One might not necessarily associate the field of architecture with servant-leadership. In talking with architects over the years, I have learned that working in that profession can be a top-down, authoritarian experience based on pecking order. One firm, however, stands in contrast to this model. The late Zaha Hadid, considered a “starchitect” by many for her ambitious designs across the globe, created a sense of collaboration with those with whom she worked. In a New York Times article from last year, Joris Pauwels, a project architect with her firm, said that in the office “ideas flowed democratically rather than hierarchically.” Furthermore, the article points out, “architects, both senior and junior, brainstormed ideas together, and the younger design architects would then develop proposals that would lead to further sketches.” This level of collaboration is a key tenet of servant-leadership.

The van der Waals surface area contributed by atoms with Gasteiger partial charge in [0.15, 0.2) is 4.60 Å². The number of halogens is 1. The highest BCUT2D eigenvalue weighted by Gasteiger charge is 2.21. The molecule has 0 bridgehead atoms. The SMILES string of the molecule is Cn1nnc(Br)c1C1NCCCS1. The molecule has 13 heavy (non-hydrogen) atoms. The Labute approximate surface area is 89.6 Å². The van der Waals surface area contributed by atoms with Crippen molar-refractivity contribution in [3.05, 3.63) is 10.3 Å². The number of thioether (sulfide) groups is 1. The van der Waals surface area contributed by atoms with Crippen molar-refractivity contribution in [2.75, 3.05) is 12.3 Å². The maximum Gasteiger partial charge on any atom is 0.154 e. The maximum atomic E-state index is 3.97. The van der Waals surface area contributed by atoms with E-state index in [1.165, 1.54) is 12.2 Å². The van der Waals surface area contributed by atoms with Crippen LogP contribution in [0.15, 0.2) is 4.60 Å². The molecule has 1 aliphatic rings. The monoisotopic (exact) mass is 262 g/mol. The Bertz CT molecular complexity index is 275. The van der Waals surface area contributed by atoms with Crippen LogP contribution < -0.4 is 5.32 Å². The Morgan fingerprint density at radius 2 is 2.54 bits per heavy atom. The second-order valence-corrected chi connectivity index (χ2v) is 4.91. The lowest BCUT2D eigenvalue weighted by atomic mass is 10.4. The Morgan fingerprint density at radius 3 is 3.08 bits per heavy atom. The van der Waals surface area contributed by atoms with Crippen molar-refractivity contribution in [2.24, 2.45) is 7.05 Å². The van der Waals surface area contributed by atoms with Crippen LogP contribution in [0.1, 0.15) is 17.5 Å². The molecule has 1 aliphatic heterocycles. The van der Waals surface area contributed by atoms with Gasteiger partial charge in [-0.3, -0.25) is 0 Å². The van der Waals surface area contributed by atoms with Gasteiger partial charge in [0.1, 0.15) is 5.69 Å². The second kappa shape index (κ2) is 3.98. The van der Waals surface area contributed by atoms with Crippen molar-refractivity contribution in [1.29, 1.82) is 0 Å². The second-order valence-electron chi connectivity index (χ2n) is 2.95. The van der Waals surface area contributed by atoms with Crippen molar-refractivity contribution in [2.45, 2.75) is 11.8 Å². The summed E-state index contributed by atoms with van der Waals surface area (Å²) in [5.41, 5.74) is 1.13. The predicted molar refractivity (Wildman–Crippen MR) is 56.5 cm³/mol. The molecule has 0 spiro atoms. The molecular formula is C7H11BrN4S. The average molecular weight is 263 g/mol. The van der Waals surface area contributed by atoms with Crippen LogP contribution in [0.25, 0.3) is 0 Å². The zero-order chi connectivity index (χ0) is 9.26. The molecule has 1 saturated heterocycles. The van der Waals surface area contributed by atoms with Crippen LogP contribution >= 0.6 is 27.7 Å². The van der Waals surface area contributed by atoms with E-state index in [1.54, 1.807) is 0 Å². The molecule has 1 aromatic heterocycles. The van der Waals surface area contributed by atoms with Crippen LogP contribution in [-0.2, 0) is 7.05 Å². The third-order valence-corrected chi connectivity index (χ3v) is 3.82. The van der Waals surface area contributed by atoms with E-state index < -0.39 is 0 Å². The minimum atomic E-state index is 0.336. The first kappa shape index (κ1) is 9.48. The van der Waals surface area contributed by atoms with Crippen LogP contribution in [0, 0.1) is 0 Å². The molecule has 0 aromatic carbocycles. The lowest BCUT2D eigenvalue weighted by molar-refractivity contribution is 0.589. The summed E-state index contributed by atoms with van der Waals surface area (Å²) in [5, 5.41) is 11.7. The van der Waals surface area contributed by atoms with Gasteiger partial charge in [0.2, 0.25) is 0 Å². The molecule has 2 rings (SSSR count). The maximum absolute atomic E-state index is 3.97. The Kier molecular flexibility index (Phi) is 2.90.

Patrik Schumacher, Hadid’s business partner and current principal of the firm, said that when the firm grew from 40 to 400, “We couldn’t have hundreds of people on a zero hierarchy. We restructured, organizing clusters under collegial leadership.” Discussing the firm’s future without Hadid, Schumacher added, “For a long time, we’ve had a very distributed leadership and collective design process, so that won’t change.”
Perhaps this “collegial and distributed leadership” can account, at least in part, for Hadid’s endurance. Nearly 50 posthumous projects could be built in the years to come. Collaboration creates a sustained legacy.
President, The Gabriel Center for Servant-Leadership